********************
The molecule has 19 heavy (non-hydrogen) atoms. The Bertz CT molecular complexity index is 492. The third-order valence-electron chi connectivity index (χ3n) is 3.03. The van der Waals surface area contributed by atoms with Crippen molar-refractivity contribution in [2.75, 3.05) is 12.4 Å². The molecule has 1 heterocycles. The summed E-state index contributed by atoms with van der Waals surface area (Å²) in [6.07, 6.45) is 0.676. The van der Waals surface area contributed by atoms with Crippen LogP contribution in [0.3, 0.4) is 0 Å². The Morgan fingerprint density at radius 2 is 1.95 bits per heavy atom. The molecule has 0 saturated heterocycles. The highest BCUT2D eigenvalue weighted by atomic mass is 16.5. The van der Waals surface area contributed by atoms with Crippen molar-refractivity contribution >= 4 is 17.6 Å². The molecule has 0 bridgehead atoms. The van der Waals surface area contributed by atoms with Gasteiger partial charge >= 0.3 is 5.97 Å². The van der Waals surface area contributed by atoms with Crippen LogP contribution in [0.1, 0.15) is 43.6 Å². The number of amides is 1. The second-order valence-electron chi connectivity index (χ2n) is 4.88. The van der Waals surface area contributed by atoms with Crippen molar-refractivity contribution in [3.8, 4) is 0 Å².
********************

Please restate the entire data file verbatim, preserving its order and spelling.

The molecule has 19 heavy (non-hydrogen) atoms. The Bertz CT molecular complexity index is 492. The third-order valence-electron chi connectivity index (χ3n) is 3.03. The van der Waals surface area contributed by atoms with Crippen molar-refractivity contribution in [2.75, 3.05) is 12.4 Å². The molecule has 1 heterocycles. The summed E-state index contributed by atoms with van der Waals surface area (Å²) in [6.07, 6.45) is 0.676. The van der Waals surface area contributed by atoms with Crippen LogP contribution in [0.3, 0.4) is 0 Å². The Morgan fingerprint density at radius 2 is 1.95 bits per heavy atom. The molecule has 0 saturated heterocycles. The highest BCUT2D eigenvalue weighted by atomic mass is 16.5. The van der Waals surface area contributed by atoms with Crippen molar-refractivity contribution >= 4 is 17.6 Å². The molecule has 0 bridgehead atoms. The van der Waals surface area contributed by atoms with Gasteiger partial charge >= 0.3 is 5.97 Å². The van der Waals surface area contributed by atoms with Crippen LogP contribution in [0.1, 0.15) is 43.6 Å². The number of amides is 1. The second-order valence-electron chi connectivity index (χ2n) is 4.88. The van der Waals surface area contributed by atoms with Crippen molar-refractivity contribution in [3.8, 4) is 0 Å².